A number of MPs are not happy with President Yoweri Museveni’s comments on Shs10bn Parliament allocated to itself, with each MP given Shs20m to ostensibly fight COVID-19 in their constituencies.
The Shs10bn is part of the Shs304bn supplementary budget to fight the Covid-19 pandemic.
In his address about COVID-19 yesterday, President Museveni castigated MPs for allocating themselves Shs20m each, saying it was both illegal and morally reprehensible when the country is in such a crisis.
“It is morally reprehensible for MPs to give themselves money for personal use when the country is in such a crisis; totally unacceptable to me and the NRM. They have entered themselves into a trap and the best way out is to donate the money to the districts where they come from,” Museveni said, adding: “I heard that some MPs went and bought things, you are not a purchasing officer of the state. This is public money, not personal money, if you spent it wrongly you will pay it back with your salary; this will be sorted out by the Auditor-General.”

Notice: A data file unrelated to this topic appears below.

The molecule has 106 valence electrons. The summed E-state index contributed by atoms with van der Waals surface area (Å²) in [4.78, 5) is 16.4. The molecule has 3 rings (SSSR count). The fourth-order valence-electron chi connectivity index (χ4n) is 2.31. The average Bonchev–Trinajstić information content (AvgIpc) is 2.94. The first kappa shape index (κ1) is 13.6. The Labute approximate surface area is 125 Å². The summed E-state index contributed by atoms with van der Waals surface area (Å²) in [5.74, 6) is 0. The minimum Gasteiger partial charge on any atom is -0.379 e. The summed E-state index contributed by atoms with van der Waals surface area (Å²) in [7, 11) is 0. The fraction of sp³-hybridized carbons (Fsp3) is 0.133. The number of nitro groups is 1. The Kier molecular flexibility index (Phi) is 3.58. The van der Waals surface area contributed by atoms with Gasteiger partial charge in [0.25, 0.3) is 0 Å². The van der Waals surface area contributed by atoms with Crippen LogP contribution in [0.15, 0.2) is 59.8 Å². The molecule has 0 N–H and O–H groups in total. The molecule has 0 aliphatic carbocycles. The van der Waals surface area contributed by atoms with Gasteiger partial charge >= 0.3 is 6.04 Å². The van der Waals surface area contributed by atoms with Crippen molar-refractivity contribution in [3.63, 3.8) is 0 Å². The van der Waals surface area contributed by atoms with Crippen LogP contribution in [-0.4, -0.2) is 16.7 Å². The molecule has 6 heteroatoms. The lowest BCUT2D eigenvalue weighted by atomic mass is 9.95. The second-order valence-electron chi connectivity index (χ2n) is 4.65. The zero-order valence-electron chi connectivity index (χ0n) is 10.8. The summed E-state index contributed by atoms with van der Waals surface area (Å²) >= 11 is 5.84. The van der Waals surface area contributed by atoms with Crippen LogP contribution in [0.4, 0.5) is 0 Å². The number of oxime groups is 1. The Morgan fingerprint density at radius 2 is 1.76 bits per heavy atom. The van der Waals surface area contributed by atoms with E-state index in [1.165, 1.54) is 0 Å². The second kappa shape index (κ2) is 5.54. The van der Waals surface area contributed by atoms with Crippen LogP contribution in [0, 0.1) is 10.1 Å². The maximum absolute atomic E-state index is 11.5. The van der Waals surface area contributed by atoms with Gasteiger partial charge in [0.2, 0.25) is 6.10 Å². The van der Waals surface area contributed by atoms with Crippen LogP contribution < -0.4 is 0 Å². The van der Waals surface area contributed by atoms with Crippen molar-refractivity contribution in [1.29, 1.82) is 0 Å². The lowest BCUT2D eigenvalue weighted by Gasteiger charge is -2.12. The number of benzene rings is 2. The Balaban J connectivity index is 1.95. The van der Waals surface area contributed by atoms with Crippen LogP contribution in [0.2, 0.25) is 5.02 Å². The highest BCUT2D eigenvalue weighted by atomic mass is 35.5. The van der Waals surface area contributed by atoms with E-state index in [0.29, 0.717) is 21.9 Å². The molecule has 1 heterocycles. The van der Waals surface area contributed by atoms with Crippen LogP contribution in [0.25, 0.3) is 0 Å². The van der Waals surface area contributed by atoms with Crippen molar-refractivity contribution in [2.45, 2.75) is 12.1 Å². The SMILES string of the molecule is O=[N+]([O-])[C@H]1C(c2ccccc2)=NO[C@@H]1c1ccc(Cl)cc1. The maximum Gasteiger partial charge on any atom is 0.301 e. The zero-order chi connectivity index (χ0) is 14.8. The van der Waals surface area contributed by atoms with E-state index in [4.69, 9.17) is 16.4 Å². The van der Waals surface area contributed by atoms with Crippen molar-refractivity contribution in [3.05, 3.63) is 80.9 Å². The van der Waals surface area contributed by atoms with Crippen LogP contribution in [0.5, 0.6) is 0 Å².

Now a section of MPs feel betrayed and belittled.
Kasese Municipality lawmaker, Robert Centenary says that the President is being diversionary to win public support after getting a huge allocation for classified expenditure yet we “are not in a state of war.”
He says he is going to return the Shs20m to the Parliamentary Commission.
Bugiri Municipality MP, Asuman Basalirwa says the comments by the President were unfair and aimed at gaining political capital.
Basalirwa notes that the President saying MPs should send the money to their respective district task forces is a contradiction of the Attorney General, William Byaruhanga who warned MPs that failure to obey a court order stopping the disbursement and withdrawal of the Shs10bn would be contempt of court.
Vincent Woboya (Budadiri East) says the MPs are justified to receive the money because of the overwhelming pressure from their voters to buy relief food.